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Lapland. That mystical wonderland in far North. One of the most exciting places in Lapland is a fell named Pallas, or Pallastunturi. Today I’m telling you about my hike to the highest peak of Pallas during winter.

Christmas and new years time is well spent in Lapland. Polar night and Northern lights are the best reality TV for me. What could a photographer enjoy more? I started my journey from the parking lot of Hotel Pallas. The weather was nice and clear. Temperature -20 degrees (celsius) but I wasn’t worried about that. The climb would keep me warm. I was using snowshoes although some people were hiking in winter boots. Start was the easy part and the path was clear.

Wooden cabin

The first point was a small wooden cabin. After that path became steeper and I was glad to have my snowshoes.

One small step…

The view was so amazing that I just had to stop to photograph the landscape every now and then. Slowly rising Sun created colors so unreal.

The view is getting more and more magical

Higher I got, the colder the wind became. Landscape also transformed more arctic.

This way or that way

About 50 meters before the top something unexpected happened. The Sun rose. Just a little bit, but still visibly. During polar winter the Sun should not get up this far North. Later back in the Hotel they told me that the highest peak is high enough for the Sun to reveal itself during clear skies.

WOOW

Here I was, on top of the peak watching this light show. It took me about 2,5 hours to get up there. Then I spent 1 hour just photographing the view. Some people were skiing down the hill but I had my trusted snow shoes. So no fast track down.

“Candyland”

Suddenly I felt like a 7-year-old kid in a candy store. So much “stuff” I had to enjoy before it ends.

Something I will remember all my life

Slowly the Sun started to set. During polar winter the light in the sky is like a 4-hour sunrise/sunset. Then it gets dark again.

Coming down went a bit faster. I was back at the Hotel’s parking lot about 45 minutes later. Temperature was now -25 degrees, but I was still warm enough and my 32 gigabytes memory card full of “candy”.

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Snow creates some interesting shadows.

One day can be a good example of how unpredictable and quickly changing the weather can be in the Lappish fells. In an instant it can change from a freezing rainy fog to bright sunshine, and forenoon and afternoon can be totally different.

I started my day in an early forenoon of October as I climbed up the hillside in a rainy fog. I could only see a few meters onward and the freezing drizzle made me cold in no time. Nevertheless, I enjoyed my time in the silence and taking some pictures. As I reached the wilderness hut I got inside to warm up and get dry.

In Pallas-Yllästunturi National Park there is a 60 km route from the village of Hetta to the nature center in Pallas fell. The trail is quite popular especially during the summer and early autumn. It is also possible to reach the trail and the fells of the national park as a day trip. I made this trip starting from Vuontisjärvi and climbed up to the fell and to the wilderness hut called Montellin Maja.

The wilderness hut Montellin Maja looming ahead. The route from Vuontisjärvi up to the cabin is not long but it is really steep so it will challenge your strength.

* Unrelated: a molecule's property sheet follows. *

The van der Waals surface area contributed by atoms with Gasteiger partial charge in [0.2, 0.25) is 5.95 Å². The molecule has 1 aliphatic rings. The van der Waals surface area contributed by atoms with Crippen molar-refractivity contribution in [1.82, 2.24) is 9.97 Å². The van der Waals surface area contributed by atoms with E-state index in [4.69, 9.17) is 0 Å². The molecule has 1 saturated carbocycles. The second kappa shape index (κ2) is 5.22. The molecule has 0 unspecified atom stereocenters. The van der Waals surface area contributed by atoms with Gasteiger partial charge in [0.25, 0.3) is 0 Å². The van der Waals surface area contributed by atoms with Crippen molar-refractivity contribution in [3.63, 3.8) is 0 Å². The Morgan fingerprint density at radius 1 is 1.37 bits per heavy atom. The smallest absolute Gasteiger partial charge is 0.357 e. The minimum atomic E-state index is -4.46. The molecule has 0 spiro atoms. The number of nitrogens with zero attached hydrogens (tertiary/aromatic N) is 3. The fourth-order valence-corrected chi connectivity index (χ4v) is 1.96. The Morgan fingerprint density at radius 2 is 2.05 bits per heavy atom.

Open wilderness huts are for hikers and skiers to have a rest or one overnight stay. They are usually located in roadless backwoods of Northern and Eastern Finland.

Open wilderness huts are free to use for shelter and for 1-2 night stays, when you are hiking in the wilderness. Just remember a few important rules and you too can enjoy them!

Open wilderness huts are free to use, but you can not reserve one for yourself. So keep in mind that you can not plan a hike thinking that you will only use these open cabins. In case there are other hikers arriving after you, you must let them in and make room for them. This can mean that you have to sleep outdoors. This is why you must always have an alternative shelter (for example a tent) with you. This, of course, is also a safety issue – you might get lost or be too tired to walk to the next hut, so it is good to have some kind of shelter with you.

Remember also:

  • Always leave the hut in same or better condition than it was when you arrived.
  • In general, keep everything tidy and be mindful for others.
  • Before you leave, make some fire wood ready for the next hiker.

Read more about the Finnish wilderness huts here. You can also find there information about every open wilderness hut in Finland, where they are and how they are equipped!

There is also a possibility to reserve specific reservable or rental huts. These can be found in some hiking areas and national parks, and there is usually some kind of a fee. Also about this you will find information from the link above.

After my break in Montellin Maja, the weather started to clear up. It was supposed to be clear the whole day according to the weather cast, but you’ll never know. Anyway, I was glad to finally see what the surroundings actually looked like!

The trail from Montellin Maja to Pallas is about 15 km long and will pass the highest point of Pallas-Yllästunturi Nationalpark in Taivaskero. On the afternoon the sky got clear and I got to enjoy the sunshine!

For the evening I headed up to the Punaisen Hiekan Autiotupa which is another wilderness hut, located by the lake Pallasjärvi. The name literally means “hut of the red sand”: the sand of the beach really has a rusty red color. This place also has the perfect view towards the fells of Pallastunturi. I can imagine how spectacular the view would look during a northern light storm in winter! Actually I was curious if I’d see some auroras that night, but then the sky went cloudy again.